So when buying a new car I would definitely pay more attention to long term quality reports (internet forums, car magazines) than a promise of long warranties covering "most things".
    "Retail is for suckers"
    Cosmo Kramer
    • jase1
    • By jase1 12th Oct 12, 12:33 PM
    • 2,277 Posts
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    jase1
    • #6
    • 12th Oct 12, 12:33 PM
    • #6
    • 12th Oct 12, 12:33 PM
    Rather more likely to replace dodgy ABS pumps though, eh?
    • jbainbridge
    • By jbainbridge 12th Oct 12, 12:34 PM
    • 1,837 Posts
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    jbainbridge
    • #7
    • 12th Oct 12, 12:34 PM
    • #7
    • 12th Oct 12, 12:34 PM
    GB makes a good point ... after 3yrs almost anything will be deemed wear and tear. However for the warranty to be valid I would expect you'd have to use the Kia garage for servicing. So that means 7yrs of return custom for them - for you the small hope that something will be covered by the warranty.
    • jase1
    • By jase1 12th Oct 12, 12:36 PM
    • 2,277 Posts
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    jase1
    • #8
    • 12th Oct 12, 12:36 PM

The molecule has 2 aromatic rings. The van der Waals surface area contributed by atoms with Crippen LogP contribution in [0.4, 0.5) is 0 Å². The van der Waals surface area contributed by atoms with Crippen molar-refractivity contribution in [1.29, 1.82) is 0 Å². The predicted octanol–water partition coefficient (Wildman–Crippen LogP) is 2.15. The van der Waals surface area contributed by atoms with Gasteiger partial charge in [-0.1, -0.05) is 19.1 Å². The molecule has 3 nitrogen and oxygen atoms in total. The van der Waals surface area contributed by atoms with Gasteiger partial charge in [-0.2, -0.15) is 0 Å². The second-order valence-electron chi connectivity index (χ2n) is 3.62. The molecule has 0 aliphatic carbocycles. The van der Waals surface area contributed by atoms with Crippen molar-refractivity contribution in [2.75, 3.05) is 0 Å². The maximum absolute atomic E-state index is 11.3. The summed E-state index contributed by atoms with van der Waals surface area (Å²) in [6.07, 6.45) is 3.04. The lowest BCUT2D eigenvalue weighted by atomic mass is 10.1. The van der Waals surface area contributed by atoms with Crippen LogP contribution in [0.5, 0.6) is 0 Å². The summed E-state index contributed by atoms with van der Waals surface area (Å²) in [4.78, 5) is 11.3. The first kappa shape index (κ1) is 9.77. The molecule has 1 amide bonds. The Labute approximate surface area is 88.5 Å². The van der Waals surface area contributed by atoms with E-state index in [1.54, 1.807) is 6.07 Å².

• #8
    • 12th Oct 12, 12:36 PM
    GB makes a good point ... after 3yrs almost anything will be deemed wear and tear. However for the warranty to be valid I would expect you'd have to use the Kia garage for servicing. So that means 7yrs of return custom for them - for you the small hope that something will be covered by the warranty.
    Originally posted by jbainbridge
    Well no he doesn't raise a good point because I know someone who was refused a repair on an 18 month old Fiesta with a dashboard rattle -- and sticky calipers due to lack of use *is* a wear and tear item.
  • losing my coolant
    • #9
    • 12th Oct 12, 8:26 PM
    • #9
    • 12th Oct 12, 8:26 PM
    They just said it would cover 'most' things but not things like tyres. They didn't have a list or detailed warranty info.

    I'm also hoping to find out if anyone has actually had repairs done and how easily Kia accepted the work was under warranty.
    Originally posted by grahamthompson
    I bought a Kia Venga new in 2010. Warranty is fairly comprehensive, you even get a tyre warranty (limited to defects of course and pro-rata to age of tyre), usual consumables not included.

    As for claiming? Well I had a nice big screw in my tyre and like a true chancer tried to make a claim. quite rightly it was declined, but hey you have to try your luck sometimes eh!

    Other than that I've had a new boot floor fitted, a new boot latch and a new door latch fitted under warranty, none of these were quibbled but after speaking to other Venga owners, these are common faults. What was a ball ache is that the local dealer keeps no spares, so it was 2 trips per fault, one to diagnose, another when the part was actually ordered in. All fine for me as a I work shifts so don't need a car M-F, ball ache if you do work M-F 9-5 though. You also won't get a wash and vac like you do with paid work.

    You can maintain the warranty (to the best of my memory) as long as you use a garage that is VAT registered and uses Kia genuine parts or equiv quality.